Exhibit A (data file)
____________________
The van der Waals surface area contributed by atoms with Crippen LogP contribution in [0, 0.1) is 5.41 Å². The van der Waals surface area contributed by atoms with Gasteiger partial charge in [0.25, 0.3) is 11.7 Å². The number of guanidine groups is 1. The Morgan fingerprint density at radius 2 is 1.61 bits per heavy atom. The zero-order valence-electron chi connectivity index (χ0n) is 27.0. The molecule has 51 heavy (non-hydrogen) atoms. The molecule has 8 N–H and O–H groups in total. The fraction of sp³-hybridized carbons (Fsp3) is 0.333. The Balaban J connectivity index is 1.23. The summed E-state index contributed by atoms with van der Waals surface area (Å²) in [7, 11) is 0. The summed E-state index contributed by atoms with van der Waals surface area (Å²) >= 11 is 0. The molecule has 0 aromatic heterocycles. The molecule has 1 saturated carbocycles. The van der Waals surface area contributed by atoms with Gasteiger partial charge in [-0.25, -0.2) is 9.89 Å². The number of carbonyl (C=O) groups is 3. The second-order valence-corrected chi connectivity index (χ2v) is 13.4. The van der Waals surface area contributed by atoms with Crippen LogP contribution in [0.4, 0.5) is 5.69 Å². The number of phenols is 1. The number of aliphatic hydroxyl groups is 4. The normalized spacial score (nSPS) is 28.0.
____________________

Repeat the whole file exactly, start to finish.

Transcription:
The van der Waals surface area contributed by atoms with Crippen LogP contribution in [0, 0.1) is 5.41 Å². The van der Waals surface area contributed by atoms with Gasteiger partial charge in [0.25, 0.3) is 11.7 Å². The number of guanidine groups is 1. The Morgan fingerprint density at radius 2 is 1.61 bits per heavy atom. The zero-order valence-electron chi connectivity index (χ0n) is 27.0. The molecule has 51 heavy (non-hydrogen) atoms. The molecule has 8 N–H and O–H groups in total. The fraction of sp³-hybridized carbons (Fsp3) is 0.333. The Balaban J connectivity index is 1.23. The summed E-state index contributed by atoms with van der Waals surface area (Å²) in [7, 11) is 0. The summed E-state index contributed by atoms with van der Waals surface area (Å²) >= 11 is 0. The molecule has 0 aromatic heterocycles. The molecule has 1 saturated carbocycles. The van der Waals surface area contributed by atoms with Gasteiger partial charge in [-0.25, -0.2) is 9.89 Å². The number of carbonyl (C=O) groups is 3. The second-order valence-corrected chi connectivity index (χ2v) is 13.4. The van der Waals surface area contributed by atoms with Crippen LogP contribution in [0.4, 0.5) is 5.69 Å². The number of phenols is 1. The number of aliphatic hydroxyl groups is 4. The normalized spacial score (nSPS) is 28.0.